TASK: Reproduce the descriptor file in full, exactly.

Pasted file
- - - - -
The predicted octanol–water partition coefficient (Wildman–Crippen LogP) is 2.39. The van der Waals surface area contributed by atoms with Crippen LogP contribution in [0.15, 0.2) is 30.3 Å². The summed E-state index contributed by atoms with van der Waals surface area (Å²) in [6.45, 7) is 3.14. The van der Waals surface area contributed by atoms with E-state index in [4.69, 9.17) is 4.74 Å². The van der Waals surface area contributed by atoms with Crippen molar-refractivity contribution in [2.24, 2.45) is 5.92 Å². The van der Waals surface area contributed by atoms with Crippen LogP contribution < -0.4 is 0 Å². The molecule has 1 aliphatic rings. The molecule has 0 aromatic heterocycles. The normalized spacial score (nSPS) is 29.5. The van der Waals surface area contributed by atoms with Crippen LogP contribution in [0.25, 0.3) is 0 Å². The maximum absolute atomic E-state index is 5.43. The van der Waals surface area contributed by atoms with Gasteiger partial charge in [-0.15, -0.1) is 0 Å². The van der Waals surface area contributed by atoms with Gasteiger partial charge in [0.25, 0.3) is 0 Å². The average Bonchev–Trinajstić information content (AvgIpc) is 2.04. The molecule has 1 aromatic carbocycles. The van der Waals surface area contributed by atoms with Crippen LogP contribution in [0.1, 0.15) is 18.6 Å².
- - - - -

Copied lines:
The predicted octanol–water partition coefficient (Wildman–Crippen LogP) is 2.39. The van der Waals surface area contributed by atoms with Crippen LogP contribution in [0.15, 0.2) is 30.3 Å². The summed E-state index contributed by atoms with van der Waals surface area (Å²) in [6.45, 7) is 3.14. The van der Waals surface area contributed by atoms with E-state index in [4.69, 9.17) is 4.74 Å². The van der Waals surface area contributed by atoms with Crippen molar-refractivity contribution in [2.24, 2.45) is 5.92 Å². The van der Waals surface area contributed by atoms with Crippen LogP contribution < -0.4 is 0 Å². The molecule has 1 aliphatic rings. The molecule has 0 aromatic heterocycles. The normalized spacial score (nSPS) is 29.5. The van der Waals surface area contributed by atoms with Crippen LogP contribution in [0.25, 0.3) is 0 Å². The maximum absolute atomic E-state index is 5.43. The van der Waals surface area contributed by atoms with Gasteiger partial charge in [-0.15, -0.1) is 0 Å². The van der Waals surface area contributed by atoms with Gasteiger partial charge in [0.25, 0.3) is 0 Å². The average Bonchev–Trinajstić information content (AvgIpc) is 2.04. The molecule has 1 aromatic carbocycles. The van der Waals surface area contributed by atoms with Crippen LogP contribution in [0.1, 0.15) is 18.6 Å².